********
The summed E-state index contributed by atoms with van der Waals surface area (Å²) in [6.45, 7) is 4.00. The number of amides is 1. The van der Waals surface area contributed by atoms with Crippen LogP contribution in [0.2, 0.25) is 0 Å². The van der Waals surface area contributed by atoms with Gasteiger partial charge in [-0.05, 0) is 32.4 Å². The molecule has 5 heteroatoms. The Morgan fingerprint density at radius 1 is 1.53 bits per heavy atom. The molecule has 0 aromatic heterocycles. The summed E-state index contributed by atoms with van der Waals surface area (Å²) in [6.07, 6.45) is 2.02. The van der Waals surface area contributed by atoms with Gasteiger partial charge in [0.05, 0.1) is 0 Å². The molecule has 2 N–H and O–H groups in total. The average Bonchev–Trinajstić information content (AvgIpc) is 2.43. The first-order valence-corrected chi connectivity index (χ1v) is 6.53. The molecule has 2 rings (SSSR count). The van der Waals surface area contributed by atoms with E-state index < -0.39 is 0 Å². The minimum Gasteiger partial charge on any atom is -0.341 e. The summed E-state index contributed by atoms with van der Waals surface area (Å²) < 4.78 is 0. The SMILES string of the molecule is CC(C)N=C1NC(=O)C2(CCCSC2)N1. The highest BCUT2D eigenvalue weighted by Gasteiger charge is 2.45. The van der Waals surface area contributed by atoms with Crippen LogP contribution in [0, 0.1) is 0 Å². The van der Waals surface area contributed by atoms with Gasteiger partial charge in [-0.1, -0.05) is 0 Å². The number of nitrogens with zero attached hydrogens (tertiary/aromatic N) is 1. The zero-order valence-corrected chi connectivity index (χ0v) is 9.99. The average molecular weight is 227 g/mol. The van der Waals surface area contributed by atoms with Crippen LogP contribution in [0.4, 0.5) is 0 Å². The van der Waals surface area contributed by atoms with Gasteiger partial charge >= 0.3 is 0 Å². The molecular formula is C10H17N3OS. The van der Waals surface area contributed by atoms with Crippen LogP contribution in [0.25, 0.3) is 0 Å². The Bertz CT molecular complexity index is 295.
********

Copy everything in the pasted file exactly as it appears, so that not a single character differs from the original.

The summed E-state index contributed by atoms with van der Waals surface area (Å²) in [6.45, 7) is 4.00. The number of amides is 1. The van der Waals surface area contributed by atoms with Crippen LogP contribution in [0.2, 0.25) is 0 Å². The van der Waals surface area contributed by atoms with Gasteiger partial charge in [-0.05, 0) is 32.4 Å². The molecule has 5 heteroatoms. The Morgan fingerprint density at radius 1 is 1.53 bits per heavy atom. The molecule has 0 aromatic heterocycles. The summed E-state index contributed by atoms with van der Waals surface area (Å²) in [6.07, 6.45) is 2.02. The van der Waals surface area contributed by atoms with Gasteiger partial charge in [0.05, 0.1) is 0 Å². The molecule has 2 N–H and O–H groups in total. The average Bonchev–Trinajstić information content (AvgIpc) is 2.43. The first-order valence-corrected chi connectivity index (χ1v) is 6.53. The molecule has 2 rings (SSSR count). The van der Waals surface area contributed by atoms with E-state index < -0.39 is 0 Å². The minimum Gasteiger partial charge on any atom is -0.341 e. The summed E-state index contributed by atoms with van der Waals surface area (Å²) < 4.78 is 0. The SMILES string of the molecule is CC(C)N=C1NC(=O)C2(CCCSC2)N1. The highest BCUT2D eigenvalue weighted by Gasteiger charge is 2.45. The van der Waals surface area contributed by atoms with Crippen LogP contribution in [0, 0.1) is 0 Å². The van der Waals surface area contributed by atoms with Gasteiger partial charge in [-0.1, -0.05) is 0 Å². The number of nitrogens with zero attached hydrogens (tertiary/aromatic N) is 1. The zero-order valence-corrected chi connectivity index (χ0v) is 9.99. The average molecular weight is 227 g/mol. The van der Waals surface area contributed by atoms with Crippen LogP contribution in [0.4, 0.5) is 0 Å². The van der Waals surface area contributed by atoms with Gasteiger partial charge >= 0.3 is 0 Å². The molecular formula is C10H17N3OS. The van der Waals surface area contributed by atoms with Crippen LogP contribution in [0.25, 0.3) is 0 Å². The Bertz CT molecular complexity index is 295.